Kiwis’ expanding waistlines and higher BMIs are forcing us to adopt new sleep positions to help them breathe – according to new research.
Around half (48%) of adult New Zealanders sleep on their side – a position which researchers say increases in preference as we age and our Body Mass Index (BMI) rises.
The new research from mattress retailer Ecosa also found that as we age we tend to move away from sleeping in other positions such as on our back, stomach and ‘freestyle’ (a variation in sleep position).
The sleep position preference study which collected data from more than 730 Kiwis from around the country found that around a sixth (17%) of us prefer to sleep on our backs, a tenth (8%) sleep on our stomachs and a further quarter (27%) are freestyle sleepers.
Ecosa CEO Ringo Chan says the New Zealand data is consistent with European research which found similar proportions of sleep position preference among adults.
“The New Zealand study results are in line with international data which showed one in every two adults prefer to sleep on their side.
“In addition to showing a correlation between an increase in age, the researchers also noted that preference for this position also increases with weight and BMI,” he says.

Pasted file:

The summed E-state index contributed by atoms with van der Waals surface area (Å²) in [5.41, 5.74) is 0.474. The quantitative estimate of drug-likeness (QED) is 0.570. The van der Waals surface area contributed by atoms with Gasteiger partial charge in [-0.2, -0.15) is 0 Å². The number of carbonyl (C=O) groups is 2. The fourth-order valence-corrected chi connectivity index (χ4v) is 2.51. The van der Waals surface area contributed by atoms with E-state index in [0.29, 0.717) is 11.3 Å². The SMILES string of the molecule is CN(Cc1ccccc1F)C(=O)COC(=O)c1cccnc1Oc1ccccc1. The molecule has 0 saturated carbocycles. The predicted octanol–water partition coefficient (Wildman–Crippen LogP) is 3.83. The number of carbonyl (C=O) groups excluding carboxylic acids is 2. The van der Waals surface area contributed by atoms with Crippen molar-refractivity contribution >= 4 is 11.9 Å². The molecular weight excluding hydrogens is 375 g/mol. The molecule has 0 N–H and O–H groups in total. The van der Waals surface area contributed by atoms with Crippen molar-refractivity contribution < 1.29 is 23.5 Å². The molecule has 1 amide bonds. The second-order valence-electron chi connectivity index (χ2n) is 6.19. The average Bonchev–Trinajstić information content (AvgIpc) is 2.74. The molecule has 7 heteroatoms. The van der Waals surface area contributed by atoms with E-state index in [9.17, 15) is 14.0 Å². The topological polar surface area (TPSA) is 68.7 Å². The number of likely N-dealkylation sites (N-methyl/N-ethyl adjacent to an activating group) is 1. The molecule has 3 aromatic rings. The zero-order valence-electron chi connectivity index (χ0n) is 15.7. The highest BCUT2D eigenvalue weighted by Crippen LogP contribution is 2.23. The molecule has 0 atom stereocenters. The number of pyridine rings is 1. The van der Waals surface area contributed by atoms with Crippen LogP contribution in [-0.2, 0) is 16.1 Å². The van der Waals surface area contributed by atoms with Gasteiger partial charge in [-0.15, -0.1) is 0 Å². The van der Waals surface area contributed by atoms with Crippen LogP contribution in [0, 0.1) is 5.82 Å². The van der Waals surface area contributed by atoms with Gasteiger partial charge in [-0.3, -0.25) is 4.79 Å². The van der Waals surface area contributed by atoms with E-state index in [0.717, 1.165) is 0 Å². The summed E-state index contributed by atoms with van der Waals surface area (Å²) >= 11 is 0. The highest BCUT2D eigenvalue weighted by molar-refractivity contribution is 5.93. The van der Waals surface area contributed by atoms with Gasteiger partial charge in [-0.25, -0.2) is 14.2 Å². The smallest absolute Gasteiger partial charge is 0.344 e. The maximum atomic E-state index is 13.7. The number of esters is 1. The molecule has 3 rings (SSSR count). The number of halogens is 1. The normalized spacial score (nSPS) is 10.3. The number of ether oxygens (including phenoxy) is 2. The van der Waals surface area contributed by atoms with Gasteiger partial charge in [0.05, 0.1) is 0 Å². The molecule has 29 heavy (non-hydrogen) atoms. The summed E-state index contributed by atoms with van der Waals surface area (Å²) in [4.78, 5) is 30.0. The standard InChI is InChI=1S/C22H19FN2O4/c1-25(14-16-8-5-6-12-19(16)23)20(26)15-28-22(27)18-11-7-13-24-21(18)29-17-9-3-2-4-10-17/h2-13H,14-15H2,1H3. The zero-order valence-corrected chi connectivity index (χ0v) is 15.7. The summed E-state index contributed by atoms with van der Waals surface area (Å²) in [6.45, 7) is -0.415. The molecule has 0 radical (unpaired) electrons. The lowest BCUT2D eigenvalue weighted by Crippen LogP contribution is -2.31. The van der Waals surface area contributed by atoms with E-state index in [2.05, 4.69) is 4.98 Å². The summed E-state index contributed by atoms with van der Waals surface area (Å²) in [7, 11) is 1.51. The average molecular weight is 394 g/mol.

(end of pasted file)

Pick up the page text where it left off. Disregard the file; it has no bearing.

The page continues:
Chan says understanding your sleep position is important as it can be associated with a wide range of health concerns ranging from respiratory issues through to premature wrinkles.
He says while the reasons for our preferences in sleep position are not fully understood by scientists, a number of theories have been put forward.
“Researchers have suggested that the reason the side position preference increases with age is due to loss of flexibility of the spine and/or the extra effort required for breathing in the front position.
“Side sleeping also helps to open our airways to allow for steady airflow to the lungs.
“Lying on your back and assuming a neutral body position typically results in the least amount of strain on your head, neck and spine however studies show links between this position and snoring,” says Chan.
He says sleeping on your stomach may make breathing regularly a challenge because airway passages could be compromised and others may experience neck pain or tingling in joints and muscles due to poor circulation.
Chan says research has also found a link between this position and the development of facial wrinkles. Skarpsno ES, Mork PJ, Nilsen TIL, Holtermann A. Sleep positions and nocturnal body movements based on free-living accelerometer recordings: association with demographics, lifestyle, and insomnia symptoms. Accessible here  Goesel Anson, Michael A.C. Kane, Val Lambros, Sleep Wrinkles: Facial Aging and Facial Distortion During Sleep, Aesthetic Surgery Journal, Volume 36, Issue 8, September 2016, Pages 931–940, https://doi.org/10.1093/asj/sjw074